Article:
The Out-of-Sample Failure of Empirical Exchange Rate Models: Sampling Error or Misspecification. Richard Meese and Kenneth Rogoff Introduction A companion study (Meese and Rogoff ) compared the out-of-sample fit of various structural and time-series exchange rate models and finds that the random walk model1 performs as well as any estimated.
Meese, Richard, Kenneth Rogoff, and Jacob Frenkel. “The Out-of-Sample Failure of Empirical Exchange Rate Models: Sampling Error or Misspecification Cited by: Corrections. All material on this The out-of-sample failure of empirical exchange rate models book has been provided by the respective publishers and authors.
You can help correct errors and omissions. When requesting a correction, please mention this item's handle: RePEc:nbr:nberchSee general information about how to correct material in RePEc. For technical questions regarding this item, or to correct its authors, title, abstract.
The out-of-sample failure of empirical exchange rate models: Sampling error or misspecification. Author. Richard Meese and Kenneth Rogoff. Corrections. All material on this site has been provided by the respective publishers and authors. You can help correct errors and omissions. When requesting a correction, please mention this item's handle: RePEc:fip:fedgifSee general information about how to correct material in RePEc.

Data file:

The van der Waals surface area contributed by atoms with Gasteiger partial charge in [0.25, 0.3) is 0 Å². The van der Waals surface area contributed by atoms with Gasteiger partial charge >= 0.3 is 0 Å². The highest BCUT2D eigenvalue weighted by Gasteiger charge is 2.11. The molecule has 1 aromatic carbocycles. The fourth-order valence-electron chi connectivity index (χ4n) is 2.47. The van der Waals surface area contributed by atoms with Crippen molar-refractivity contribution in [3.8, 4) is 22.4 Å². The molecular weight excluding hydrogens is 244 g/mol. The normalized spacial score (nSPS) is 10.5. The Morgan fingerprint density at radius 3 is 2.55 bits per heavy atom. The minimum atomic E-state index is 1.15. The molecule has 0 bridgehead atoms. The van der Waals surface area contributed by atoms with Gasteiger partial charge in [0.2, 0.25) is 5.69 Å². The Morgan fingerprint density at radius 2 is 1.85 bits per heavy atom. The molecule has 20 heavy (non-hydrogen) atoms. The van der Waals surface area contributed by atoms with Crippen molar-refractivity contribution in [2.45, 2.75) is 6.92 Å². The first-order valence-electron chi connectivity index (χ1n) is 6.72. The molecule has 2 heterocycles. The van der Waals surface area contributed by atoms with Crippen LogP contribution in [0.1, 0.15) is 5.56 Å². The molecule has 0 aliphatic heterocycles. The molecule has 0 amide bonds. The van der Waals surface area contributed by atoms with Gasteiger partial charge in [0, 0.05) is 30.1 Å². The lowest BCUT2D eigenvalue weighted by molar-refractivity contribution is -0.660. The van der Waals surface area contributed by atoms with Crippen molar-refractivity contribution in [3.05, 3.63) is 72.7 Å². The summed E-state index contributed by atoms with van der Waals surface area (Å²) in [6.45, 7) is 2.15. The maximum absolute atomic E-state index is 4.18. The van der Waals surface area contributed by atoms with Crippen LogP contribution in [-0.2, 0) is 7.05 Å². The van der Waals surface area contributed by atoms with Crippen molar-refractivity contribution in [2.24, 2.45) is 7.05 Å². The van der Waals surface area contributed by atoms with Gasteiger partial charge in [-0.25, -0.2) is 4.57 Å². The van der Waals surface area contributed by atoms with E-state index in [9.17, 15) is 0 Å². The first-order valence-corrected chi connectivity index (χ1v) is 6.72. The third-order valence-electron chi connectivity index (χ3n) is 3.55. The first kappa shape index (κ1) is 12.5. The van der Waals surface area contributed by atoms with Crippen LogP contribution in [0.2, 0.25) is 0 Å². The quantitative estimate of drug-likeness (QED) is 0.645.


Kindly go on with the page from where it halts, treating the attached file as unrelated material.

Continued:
For technical questions regarding this item, or to correct its authors, title, abstract, bibliographic. Thus, from a methodological standpoint, our paper supports the view that out-of-sample fit is an important criterion to consider when evaluating empirical exchange rate models.
The out-of-sample failure of the estimated univariate times series models and the vector autoregression suggests that major-country exchange rates are well-approximated by a random walk model (without drift).
outperform a random walk in out-of-sample point forecasting by Clarida and Taylor () and Clarida et al. However, we assess the ability of these models to forecast out-of-sample the one-step-ahead density of nominal exchange rates, hence filling, to some extent, the important gap in the literature described above.
and ranking of a set of empirical exchange rate models, and construct combined forecasts based on Bayesian model averaging. More importantly, we assess the economic value of the in-sample and out-of-sample forecasting power of the empirical models, and ﬁnd two key results: (1) a risk-averse investor will pay a high performance fee to switch.
The use of this long out-of-sample forecasting period has the added advantage that it ensures that there are many forecast observations to conduct inference upon. Estimation and forecasting. We adopt the convention in the empirical exchange rate modeling literature of implementing “rolling regressions” established by Meese and Rogoff.
CiteSeerX - Document Details (Isaac Councill, Lee Giles, Pradeep Teregowda): A companion study (Meese and Rogoff ) compared the out-of-sample fit of various structural and time-series exchange rate models and finds that the random walk model1 performs as well as any estimated model at one- to twelve-month horizons for s dollar/mark, dol.